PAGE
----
Jackii Herrera, a KHHS Kerbero, aspires to be an actress, teacher, or dental assistant. She loves to draw and act in the theater program at KHHS. Her friends describe her as outgoing, funny, and selfless. Jackii knows her opportunities are endless because of the impact KIPP has made in her life.
“To me, KIPP is trying to make a difference about how people view Hispanics and African-Americans,” Jackii said. “I think the next few generations will know we can all go to college and be successful.”
More than classroom success, Jackii has found lifelong support through KIPP. Jackii’s world was turned upside down when her best friend passed away suddenly and tragically during their sixth grade year. Most sixth graders are worried about fashion choices or what activities to join while Jackii was struggling through the realization that her best friend would no longer be with her every day at school. Ms. Fabeah Adu-Oppong, Jackii’s sixth grade science teacher, became Jackii’s support system and carried more weight than any teacher should ever have to in their first year of teaching. Ms. Adu-Oppong herself was struggling to look at an empty desk every day; however, she knew being strong for Jackii was the best thing she could do through this time. She allowed Jackii to break down and feel the pain of the moment but never let that pain interfere with Jackii’s learning. Jackii was pushed to be strong in school and continue on the path she was paving for herself. Ms. Adu-Oppong pushed herself to create a lifelong impact. As a KIPP alumna, Ms. Adu-Oppong thought about the teachers that made an impact in her life and wanted to pay it forward, leaving a legacy with KIPP.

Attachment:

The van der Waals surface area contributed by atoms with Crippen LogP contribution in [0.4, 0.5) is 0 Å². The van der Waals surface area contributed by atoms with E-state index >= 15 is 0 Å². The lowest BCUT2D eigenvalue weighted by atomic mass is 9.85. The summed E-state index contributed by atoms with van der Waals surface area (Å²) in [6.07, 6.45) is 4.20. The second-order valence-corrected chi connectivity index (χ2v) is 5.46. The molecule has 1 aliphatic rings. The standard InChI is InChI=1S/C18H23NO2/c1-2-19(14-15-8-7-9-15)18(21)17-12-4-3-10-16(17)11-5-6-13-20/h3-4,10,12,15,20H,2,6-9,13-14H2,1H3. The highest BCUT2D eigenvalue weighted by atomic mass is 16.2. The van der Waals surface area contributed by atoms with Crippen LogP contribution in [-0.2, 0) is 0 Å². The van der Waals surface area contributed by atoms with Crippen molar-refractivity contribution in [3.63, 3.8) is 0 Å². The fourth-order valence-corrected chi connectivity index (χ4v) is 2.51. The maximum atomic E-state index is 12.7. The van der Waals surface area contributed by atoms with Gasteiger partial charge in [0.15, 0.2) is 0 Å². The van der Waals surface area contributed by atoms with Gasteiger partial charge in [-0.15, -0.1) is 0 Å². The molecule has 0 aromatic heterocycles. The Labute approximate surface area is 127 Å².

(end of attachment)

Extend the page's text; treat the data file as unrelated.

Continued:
Their student-teacher relationship slowly developed into one of true friendship. Jackii and Ms. Adu-Oppong began running together after school to talk about life. The workouts turned into weekly dinners and application help and graveside visits.
“She’s like a second mom to me,” Jackii said. “She is loving and always puts my problems in front of everything else.”
Four years later, the two still continue to get dinner together once a week. Now THAT is the kind of lifelong impact KIPP is building.